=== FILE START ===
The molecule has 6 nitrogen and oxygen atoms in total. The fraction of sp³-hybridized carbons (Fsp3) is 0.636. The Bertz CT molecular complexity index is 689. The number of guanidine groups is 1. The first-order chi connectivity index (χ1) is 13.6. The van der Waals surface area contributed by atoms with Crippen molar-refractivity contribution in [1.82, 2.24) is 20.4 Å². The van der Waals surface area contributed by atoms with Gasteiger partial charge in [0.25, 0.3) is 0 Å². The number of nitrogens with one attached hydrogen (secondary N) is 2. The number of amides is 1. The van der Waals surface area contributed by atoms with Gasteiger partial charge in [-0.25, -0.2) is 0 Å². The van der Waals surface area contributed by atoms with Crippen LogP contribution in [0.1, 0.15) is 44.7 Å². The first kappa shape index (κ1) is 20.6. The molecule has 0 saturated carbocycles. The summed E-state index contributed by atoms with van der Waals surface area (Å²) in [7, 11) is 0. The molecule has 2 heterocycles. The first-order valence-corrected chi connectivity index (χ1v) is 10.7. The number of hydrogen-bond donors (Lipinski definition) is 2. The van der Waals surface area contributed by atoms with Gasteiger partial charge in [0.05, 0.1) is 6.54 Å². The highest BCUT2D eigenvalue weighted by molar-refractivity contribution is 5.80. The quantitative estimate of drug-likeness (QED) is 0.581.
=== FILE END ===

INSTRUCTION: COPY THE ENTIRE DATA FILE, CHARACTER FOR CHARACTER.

The molecule has 6 nitrogen and oxygen atoms in total. The fraction of sp³-hybridized carbons (Fsp3) is 0.636. The Bertz CT molecular complexity index is 689. The number of guanidine groups is 1. The first-order chi connectivity index (χ1) is 13.6. The van der Waals surface area contributed by atoms with Crippen molar-refractivity contribution in [1.82, 2.24) is 20.4 Å². The van der Waals surface area contributed by atoms with Gasteiger partial charge in [0.25, 0.3) is 0 Å². The number of nitrogens with one attached hydrogen (secondary N) is 2. The number of amides is 1. The van der Waals surface area contributed by atoms with Gasteiger partial charge in [-0.25, -0.2) is 0 Å². The van der Waals surface area contributed by atoms with Crippen LogP contribution in [0.1, 0.15) is 44.7 Å². The first kappa shape index (κ1) is 20.6. The molecule has 0 saturated carbocycles. The summed E-state index contributed by atoms with van der Waals surface area (Å²) in [7, 11) is 0. The molecule has 2 heterocycles. The first-order valence-corrected chi connectivity index (χ1v) is 10.7. The number of hydrogen-bond donors (Lipinski definition) is 2. The van der Waals surface area contributed by atoms with Gasteiger partial charge in [0.05, 0.1) is 6.54 Å². The highest BCUT2D eigenvalue weighted by molar-refractivity contribution is 5.80. The quantitative estimate of drug-likeness (QED) is 0.581.